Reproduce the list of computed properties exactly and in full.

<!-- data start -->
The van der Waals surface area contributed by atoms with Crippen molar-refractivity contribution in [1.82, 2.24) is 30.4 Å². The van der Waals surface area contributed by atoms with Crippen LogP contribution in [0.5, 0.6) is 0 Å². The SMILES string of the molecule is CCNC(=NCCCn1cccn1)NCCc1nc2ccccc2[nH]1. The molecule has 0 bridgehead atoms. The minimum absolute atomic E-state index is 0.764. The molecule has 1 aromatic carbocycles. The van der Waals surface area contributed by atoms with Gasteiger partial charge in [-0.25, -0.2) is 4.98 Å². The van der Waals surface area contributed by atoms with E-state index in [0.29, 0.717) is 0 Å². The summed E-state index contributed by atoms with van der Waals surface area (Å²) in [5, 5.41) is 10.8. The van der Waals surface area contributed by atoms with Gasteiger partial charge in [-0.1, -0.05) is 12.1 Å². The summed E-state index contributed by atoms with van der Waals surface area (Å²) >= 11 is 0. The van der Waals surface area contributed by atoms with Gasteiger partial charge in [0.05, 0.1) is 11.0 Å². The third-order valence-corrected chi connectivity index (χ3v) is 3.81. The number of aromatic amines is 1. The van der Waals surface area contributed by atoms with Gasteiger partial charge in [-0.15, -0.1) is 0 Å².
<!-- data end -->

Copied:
The van der Waals surface area contributed by atoms with Crippen molar-refractivity contribution in [1.82, 2.24) is 30.4 Å². The van der Waals surface area contributed by atoms with Crippen LogP contribution in [0.5, 0.6) is 0 Å². The SMILES string of the molecule is CCNC(=NCCCn1cccn1)NCCc1nc2ccccc2[nH]1. The molecule has 0 bridgehead atoms. The minimum absolute atomic E-state index is 0.764. The molecule has 1 aromatic carbocycles. The van der Waals surface area contributed by atoms with Gasteiger partial charge in [-0.25, -0.2) is 4.98 Å². The van der Waals surface area contributed by atoms with E-state index in [0.29, 0.717) is 0 Å². The summed E-state index contributed by atoms with van der Waals surface area (Å²) in [5, 5.41) is 10.8. The van der Waals surface area contributed by atoms with Gasteiger partial charge in [-0.1, -0.05) is 12.1 Å². The summed E-state index contributed by atoms with van der Waals surface area (Å²) >= 11 is 0. The van der Waals surface area contributed by atoms with Gasteiger partial charge in [0.05, 0.1) is 11.0 Å². The third-order valence-corrected chi connectivity index (χ3v) is 3.81. The number of aromatic amines is 1. The van der Waals surface area contributed by atoms with Gasteiger partial charge in [-0.15, -0.1) is 0 Å².